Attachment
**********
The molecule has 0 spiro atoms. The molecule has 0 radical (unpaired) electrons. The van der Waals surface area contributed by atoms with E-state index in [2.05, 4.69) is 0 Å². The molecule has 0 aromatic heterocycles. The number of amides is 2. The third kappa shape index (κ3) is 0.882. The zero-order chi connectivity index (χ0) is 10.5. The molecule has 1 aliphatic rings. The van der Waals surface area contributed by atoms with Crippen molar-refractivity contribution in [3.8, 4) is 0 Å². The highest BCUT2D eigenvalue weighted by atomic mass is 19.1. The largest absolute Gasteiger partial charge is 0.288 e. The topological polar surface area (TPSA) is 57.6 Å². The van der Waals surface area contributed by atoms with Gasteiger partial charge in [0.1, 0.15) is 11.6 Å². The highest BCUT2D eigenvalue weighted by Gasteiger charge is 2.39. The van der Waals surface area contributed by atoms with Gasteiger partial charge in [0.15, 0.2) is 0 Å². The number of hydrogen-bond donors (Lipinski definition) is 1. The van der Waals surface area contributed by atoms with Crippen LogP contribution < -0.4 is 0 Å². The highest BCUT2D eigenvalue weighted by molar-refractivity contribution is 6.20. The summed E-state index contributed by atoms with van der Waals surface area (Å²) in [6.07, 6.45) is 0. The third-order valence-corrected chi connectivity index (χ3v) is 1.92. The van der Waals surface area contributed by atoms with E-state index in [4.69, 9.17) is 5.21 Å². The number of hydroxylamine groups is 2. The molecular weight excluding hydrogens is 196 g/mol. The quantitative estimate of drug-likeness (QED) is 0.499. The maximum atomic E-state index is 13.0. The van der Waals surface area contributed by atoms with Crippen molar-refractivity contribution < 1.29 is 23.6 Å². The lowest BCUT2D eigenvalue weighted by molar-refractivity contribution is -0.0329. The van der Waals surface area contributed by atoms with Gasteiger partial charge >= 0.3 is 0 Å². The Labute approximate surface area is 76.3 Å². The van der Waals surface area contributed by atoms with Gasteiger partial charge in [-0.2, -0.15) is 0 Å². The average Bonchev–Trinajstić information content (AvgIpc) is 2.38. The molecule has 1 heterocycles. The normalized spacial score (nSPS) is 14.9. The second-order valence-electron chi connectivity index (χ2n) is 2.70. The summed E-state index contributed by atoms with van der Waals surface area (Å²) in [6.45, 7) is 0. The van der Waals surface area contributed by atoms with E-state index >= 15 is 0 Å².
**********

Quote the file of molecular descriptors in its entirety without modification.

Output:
The molecule has 0 spiro atoms. The molecule has 0 radical (unpaired) electrons. The van der Waals surface area contributed by atoms with E-state index in [2.05, 4.69) is 0 Å². The molecule has 0 aromatic heterocycles. The number of amides is 2. The third kappa shape index (κ3) is 0.882. The zero-order chi connectivity index (χ0) is 10.5. The molecule has 1 aliphatic rings. The van der Waals surface area contributed by atoms with Crippen molar-refractivity contribution in [3.8, 4) is 0 Å². The highest BCUT2D eigenvalue weighted by atomic mass is 19.1. The largest absolute Gasteiger partial charge is 0.288 e. The topological polar surface area (TPSA) is 57.6 Å². The van der Waals surface area contributed by atoms with Gasteiger partial charge in [0.1, 0.15) is 11.6 Å². The highest BCUT2D eigenvalue weighted by Gasteiger charge is 2.39. The van der Waals surface area contributed by atoms with Gasteiger partial charge in [0.15, 0.2) is 0 Å². The number of hydrogen-bond donors (Lipinski definition) is 1. The van der Waals surface area contributed by atoms with Crippen LogP contribution < -0.4 is 0 Å². The highest BCUT2D eigenvalue weighted by molar-refractivity contribution is 6.20. The summed E-state index contributed by atoms with van der Waals surface area (Å²) in [6.07, 6.45) is 0. The third-order valence-corrected chi connectivity index (χ3v) is 1.92. The van der Waals surface area contributed by atoms with E-state index in [4.69, 9.17) is 5.21 Å². The number of hydroxylamine groups is 2. The molecular weight excluding hydrogens is 196 g/mol. The quantitative estimate of drug-likeness (QED) is 0.499. The maximum atomic E-state index is 13.0. The van der Waals surface area contributed by atoms with Crippen molar-refractivity contribution < 1.29 is 23.6 Å². The lowest BCUT2D eigenvalue weighted by molar-refractivity contribution is -0.0329. The van der Waals surface area contributed by atoms with Gasteiger partial charge >= 0.3 is 0 Å². The Labute approximate surface area is 76.3 Å². The van der Waals surface area contributed by atoms with Gasteiger partial charge in [-0.2, -0.15) is 0 Å². The average Bonchev–Trinajstić information content (AvgIpc) is 2.38. The molecule has 1 heterocycles. The normalized spacial score (nSPS) is 14.9. The second-order valence-electron chi connectivity index (χ2n) is 2.70. The summed E-state index contributed by atoms with van der Waals surface area (Å²) in [6.45, 7) is 0. The van der Waals surface area contributed by atoms with E-state index >= 15 is 0 Å².